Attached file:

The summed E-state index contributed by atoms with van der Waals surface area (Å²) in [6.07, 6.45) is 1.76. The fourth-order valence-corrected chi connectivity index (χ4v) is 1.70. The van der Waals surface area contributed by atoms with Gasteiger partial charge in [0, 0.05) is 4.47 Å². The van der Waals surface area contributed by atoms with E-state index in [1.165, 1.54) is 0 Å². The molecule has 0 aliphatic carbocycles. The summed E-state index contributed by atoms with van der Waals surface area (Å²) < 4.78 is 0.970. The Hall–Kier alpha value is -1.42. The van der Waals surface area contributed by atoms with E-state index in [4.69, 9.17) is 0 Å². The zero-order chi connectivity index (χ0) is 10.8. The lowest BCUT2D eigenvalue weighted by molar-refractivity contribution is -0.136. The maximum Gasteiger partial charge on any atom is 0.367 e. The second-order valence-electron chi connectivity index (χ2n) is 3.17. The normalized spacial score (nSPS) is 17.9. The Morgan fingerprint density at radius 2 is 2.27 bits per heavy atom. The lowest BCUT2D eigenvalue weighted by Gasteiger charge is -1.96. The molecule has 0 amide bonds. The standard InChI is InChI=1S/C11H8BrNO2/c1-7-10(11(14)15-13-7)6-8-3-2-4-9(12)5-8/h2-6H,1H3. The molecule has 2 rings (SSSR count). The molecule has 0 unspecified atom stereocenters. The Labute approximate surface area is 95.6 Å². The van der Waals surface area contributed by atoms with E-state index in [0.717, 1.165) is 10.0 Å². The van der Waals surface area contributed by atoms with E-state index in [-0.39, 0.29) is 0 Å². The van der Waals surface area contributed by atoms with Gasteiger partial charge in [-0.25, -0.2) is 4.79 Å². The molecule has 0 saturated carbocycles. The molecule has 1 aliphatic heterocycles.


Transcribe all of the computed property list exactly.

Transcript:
The summed E-state index contributed by atoms with van der Waals surface area (Å²) in [6.07, 6.45) is 1.76. The fourth-order valence-corrected chi connectivity index (χ4v) is 1.70. The van der Waals surface area contributed by atoms with Gasteiger partial charge in [0, 0.05) is 4.47 Å². The van der Waals surface area contributed by atoms with E-state index in [1.165, 1.54) is 0 Å². The molecule has 0 aliphatic carbocycles. The summed E-state index contributed by atoms with van der Waals surface area (Å²) < 4.78 is 0.970. The Hall–Kier alpha value is -1.42. The van der Waals surface area contributed by atoms with E-state index in [4.69, 9.17) is 0 Å². The zero-order chi connectivity index (χ0) is 10.8. The lowest BCUT2D eigenvalue weighted by molar-refractivity contribution is -0.136. The maximum Gasteiger partial charge on any atom is 0.367 e. The second-order valence-electron chi connectivity index (χ2n) is 3.17. The normalized spacial score (nSPS) is 17.9. The Morgan fingerprint density at radius 2 is 2.27 bits per heavy atom. The lowest BCUT2D eigenvalue weighted by Gasteiger charge is -1.96. The molecule has 0 amide bonds. The standard InChI is InChI=1S/C11H8BrNO2/c1-7-10(11(14)15-13-7)6-8-3-2-4-9(12)5-8/h2-6H,1H3. The molecule has 2 rings (SSSR count). The molecule has 0 unspecified atom stereocenters. The Labute approximate surface area is 95.6 Å². The van der Waals surface area contributed by atoms with E-state index in [0.717, 1.165) is 10.0 Å². The van der Waals surface area contributed by atoms with E-state index in [-0.39, 0.29) is 0 Å². The van der Waals surface area contributed by atoms with Gasteiger partial charge in [-0.25, -0.2) is 4.79 Å². The molecule has 0 saturated carbocycles. The molecule has 1 aliphatic heterocycles.